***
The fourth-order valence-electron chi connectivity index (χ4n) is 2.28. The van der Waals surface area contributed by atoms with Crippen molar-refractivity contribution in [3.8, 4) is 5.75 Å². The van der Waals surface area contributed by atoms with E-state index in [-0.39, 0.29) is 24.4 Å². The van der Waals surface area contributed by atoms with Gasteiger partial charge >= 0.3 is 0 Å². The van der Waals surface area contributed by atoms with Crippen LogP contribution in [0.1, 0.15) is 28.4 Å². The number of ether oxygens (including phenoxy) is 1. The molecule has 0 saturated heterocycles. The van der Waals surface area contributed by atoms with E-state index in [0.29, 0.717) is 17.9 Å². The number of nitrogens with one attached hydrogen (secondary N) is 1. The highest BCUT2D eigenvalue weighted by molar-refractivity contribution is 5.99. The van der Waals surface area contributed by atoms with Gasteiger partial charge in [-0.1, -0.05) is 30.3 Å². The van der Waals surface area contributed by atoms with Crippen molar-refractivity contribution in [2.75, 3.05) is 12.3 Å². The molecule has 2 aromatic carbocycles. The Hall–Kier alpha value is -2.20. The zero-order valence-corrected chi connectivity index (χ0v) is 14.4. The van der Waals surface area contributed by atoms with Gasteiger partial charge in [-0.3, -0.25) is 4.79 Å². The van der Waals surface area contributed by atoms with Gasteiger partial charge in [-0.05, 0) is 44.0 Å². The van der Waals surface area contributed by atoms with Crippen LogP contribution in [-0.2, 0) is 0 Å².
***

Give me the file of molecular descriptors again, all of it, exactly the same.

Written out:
The fourth-order valence-electron chi connectivity index (χ4n) is 2.28. The van der Waals surface area contributed by atoms with Crippen molar-refractivity contribution in [3.8, 4) is 5.75 Å². The van der Waals surface area contributed by atoms with E-state index in [-0.39, 0.29) is 24.4 Å². The van der Waals surface area contributed by atoms with Gasteiger partial charge >= 0.3 is 0 Å². The van der Waals surface area contributed by atoms with Crippen LogP contribution in [0.1, 0.15) is 28.4 Å². The number of ether oxygens (including phenoxy) is 1. The molecule has 0 saturated heterocycles. The van der Waals surface area contributed by atoms with E-state index in [0.29, 0.717) is 17.9 Å². The number of nitrogens with one attached hydrogen (secondary N) is 1. The highest BCUT2D eigenvalue weighted by molar-refractivity contribution is 5.99. The van der Waals surface area contributed by atoms with Gasteiger partial charge in [-0.1, -0.05) is 30.3 Å². The van der Waals surface area contributed by atoms with Crippen molar-refractivity contribution in [2.75, 3.05) is 12.3 Å². The molecule has 2 aromatic carbocycles. The Hall–Kier alpha value is -2.20. The zero-order valence-corrected chi connectivity index (χ0v) is 14.4. The van der Waals surface area contributed by atoms with Gasteiger partial charge in [-0.3, -0.25) is 4.79 Å². The van der Waals surface area contributed by atoms with Gasteiger partial charge in [-0.05, 0) is 44.0 Å². The van der Waals surface area contributed by atoms with Crippen LogP contribution in [-0.2, 0) is 0 Å².